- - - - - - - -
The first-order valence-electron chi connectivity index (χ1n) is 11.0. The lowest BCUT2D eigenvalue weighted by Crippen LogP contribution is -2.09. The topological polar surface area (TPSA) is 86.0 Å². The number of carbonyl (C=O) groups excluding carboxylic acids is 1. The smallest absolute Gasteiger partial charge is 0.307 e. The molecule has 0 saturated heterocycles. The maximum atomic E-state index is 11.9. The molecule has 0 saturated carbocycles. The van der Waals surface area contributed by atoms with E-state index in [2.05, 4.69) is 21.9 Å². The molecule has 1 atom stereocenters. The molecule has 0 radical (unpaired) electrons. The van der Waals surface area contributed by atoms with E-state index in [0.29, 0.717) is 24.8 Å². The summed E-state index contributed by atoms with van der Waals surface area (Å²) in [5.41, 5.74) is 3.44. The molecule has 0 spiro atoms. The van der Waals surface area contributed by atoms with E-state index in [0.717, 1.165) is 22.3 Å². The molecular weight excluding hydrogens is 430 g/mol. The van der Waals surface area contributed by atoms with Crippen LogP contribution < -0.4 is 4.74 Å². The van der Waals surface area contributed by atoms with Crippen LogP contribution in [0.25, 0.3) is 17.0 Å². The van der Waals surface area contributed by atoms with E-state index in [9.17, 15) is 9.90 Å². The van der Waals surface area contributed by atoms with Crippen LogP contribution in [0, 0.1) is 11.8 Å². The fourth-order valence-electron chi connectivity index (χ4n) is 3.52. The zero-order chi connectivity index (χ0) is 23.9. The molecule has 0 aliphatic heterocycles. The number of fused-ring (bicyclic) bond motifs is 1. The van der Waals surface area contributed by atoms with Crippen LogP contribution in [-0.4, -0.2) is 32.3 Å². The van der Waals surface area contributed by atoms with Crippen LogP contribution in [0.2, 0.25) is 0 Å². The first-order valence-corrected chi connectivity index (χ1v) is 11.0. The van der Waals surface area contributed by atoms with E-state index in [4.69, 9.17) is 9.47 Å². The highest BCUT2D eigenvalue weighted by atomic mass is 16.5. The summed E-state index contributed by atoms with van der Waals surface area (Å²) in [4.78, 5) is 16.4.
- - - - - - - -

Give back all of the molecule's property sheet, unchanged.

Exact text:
The first-order valence-electron chi connectivity index (χ1n) is 11.0. The lowest BCUT2D eigenvalue weighted by Crippen LogP contribution is -2.09. The topological polar surface area (TPSA) is 86.0 Å². The number of carbonyl (C=O) groups excluding carboxylic acids is 1. The smallest absolute Gasteiger partial charge is 0.307 e. The molecule has 0 saturated heterocycles. The maximum atomic E-state index is 11.9. The molecule has 0 saturated carbocycles. The van der Waals surface area contributed by atoms with E-state index in [2.05, 4.69) is 21.9 Å². The molecule has 1 atom stereocenters. The molecule has 0 radical (unpaired) electrons. The van der Waals surface area contributed by atoms with E-state index in [0.29, 0.717) is 24.8 Å². The summed E-state index contributed by atoms with van der Waals surface area (Å²) in [5.41, 5.74) is 3.44. The molecule has 0 spiro atoms. The van der Waals surface area contributed by atoms with E-state index in [0.717, 1.165) is 22.3 Å². The molecular weight excluding hydrogens is 430 g/mol. The van der Waals surface area contributed by atoms with Crippen LogP contribution < -0.4 is 4.74 Å². The van der Waals surface area contributed by atoms with Crippen LogP contribution in [0.25, 0.3) is 17.0 Å². The van der Waals surface area contributed by atoms with E-state index in [9.17, 15) is 9.90 Å². The van der Waals surface area contributed by atoms with Crippen LogP contribution in [0, 0.1) is 11.8 Å². The fourth-order valence-electron chi connectivity index (χ4n) is 3.52. The zero-order chi connectivity index (χ0) is 23.9. The molecule has 0 aliphatic heterocycles. The number of fused-ring (bicyclic) bond motifs is 1. The van der Waals surface area contributed by atoms with Crippen LogP contribution in [-0.4, -0.2) is 32.3 Å². The van der Waals surface area contributed by atoms with Crippen LogP contribution in [0.2, 0.25) is 0 Å². The first-order valence-corrected chi connectivity index (χ1v) is 11.0. The van der Waals surface area contributed by atoms with E-state index in [4.69, 9.17) is 9.47 Å². The highest BCUT2D eigenvalue weighted by atomic mass is 16.5. The summed E-state index contributed by atoms with van der Waals surface area (Å²) in [4.78, 5) is 16.4.